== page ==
Recently I’ve become really annoyed with a small addition people make to their sentences when talking to me. For example: I’m waiting to cross the street and a man comes up to me and says: “I know you can do this on your own, but I’m going to help you.” Another example would be: I’m waiting on the train and a woman says “I know you can find the door, but I’m going to guide you,” and then she grabs me almost dislocating my shoulder as she drags me in the door. If you know that I can do something then why bother to force assistance on me at all? I know that they can cross the street or get on the train or tie their shoes (yes, people have tried to tie my shoes for me while standing on the sidewalk), yet I don’t bother to help them because I trust that, since they made it this far, they can probably get to their destination successfully.
The answer to my question of “why bother ‘helping’ at all?” is simple: they don’t believe a word they’ve said. by adding on “, but” you negate anything you’ve said before: “I know you can cross the street on your own, but I’m going to help you” translates to: “You can’t cross the street alone.” If you honestly believed that a person could indeed do something unaided you wouldn’t have mentioned it in the first place. the “, but” is just used to mask the patronizing tone of the “request.”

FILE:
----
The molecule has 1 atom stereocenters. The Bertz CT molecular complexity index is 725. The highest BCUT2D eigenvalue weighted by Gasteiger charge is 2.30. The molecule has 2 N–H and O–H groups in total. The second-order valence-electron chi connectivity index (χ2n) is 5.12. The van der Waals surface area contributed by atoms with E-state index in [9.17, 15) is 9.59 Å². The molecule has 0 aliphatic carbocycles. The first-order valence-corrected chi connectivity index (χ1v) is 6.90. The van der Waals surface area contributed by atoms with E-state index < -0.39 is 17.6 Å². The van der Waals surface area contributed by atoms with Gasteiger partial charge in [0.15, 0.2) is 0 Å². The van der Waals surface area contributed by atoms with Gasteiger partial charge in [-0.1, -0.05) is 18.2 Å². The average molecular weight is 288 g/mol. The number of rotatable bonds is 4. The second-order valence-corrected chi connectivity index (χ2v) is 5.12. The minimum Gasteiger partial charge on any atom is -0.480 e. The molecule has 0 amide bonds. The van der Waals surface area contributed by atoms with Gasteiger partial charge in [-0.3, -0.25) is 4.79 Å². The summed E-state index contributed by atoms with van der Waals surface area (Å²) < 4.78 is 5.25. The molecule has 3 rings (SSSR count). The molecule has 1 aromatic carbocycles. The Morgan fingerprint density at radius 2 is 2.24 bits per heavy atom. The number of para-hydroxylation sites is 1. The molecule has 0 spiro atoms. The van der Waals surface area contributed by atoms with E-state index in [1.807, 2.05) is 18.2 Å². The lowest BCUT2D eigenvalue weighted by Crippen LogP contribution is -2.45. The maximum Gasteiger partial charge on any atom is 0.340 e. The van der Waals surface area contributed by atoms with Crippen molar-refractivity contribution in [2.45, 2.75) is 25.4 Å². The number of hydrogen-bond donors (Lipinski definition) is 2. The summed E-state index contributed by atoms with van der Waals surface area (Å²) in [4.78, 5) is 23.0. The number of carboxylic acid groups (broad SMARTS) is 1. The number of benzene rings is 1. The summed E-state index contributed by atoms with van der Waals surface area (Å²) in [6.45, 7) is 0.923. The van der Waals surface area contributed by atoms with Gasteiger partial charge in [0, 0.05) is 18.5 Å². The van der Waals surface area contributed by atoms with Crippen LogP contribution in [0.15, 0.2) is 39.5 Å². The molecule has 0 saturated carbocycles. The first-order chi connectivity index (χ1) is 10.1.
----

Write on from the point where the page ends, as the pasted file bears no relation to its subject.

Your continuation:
I’m not saying that offering assistance is always bad, but the fact remains that it should be offered to and not forced upon on the person. Replace “I know you can, but …” with “can I help you?” or “do you need any assistance?” Or, better yet, wait for the person to ask you for any assistance. Independent Living is about making decisions and being in control, I know when I need help and I know how to request it if necessary, I would prefer for people to assume competence rather than “help” me when I don’t need it.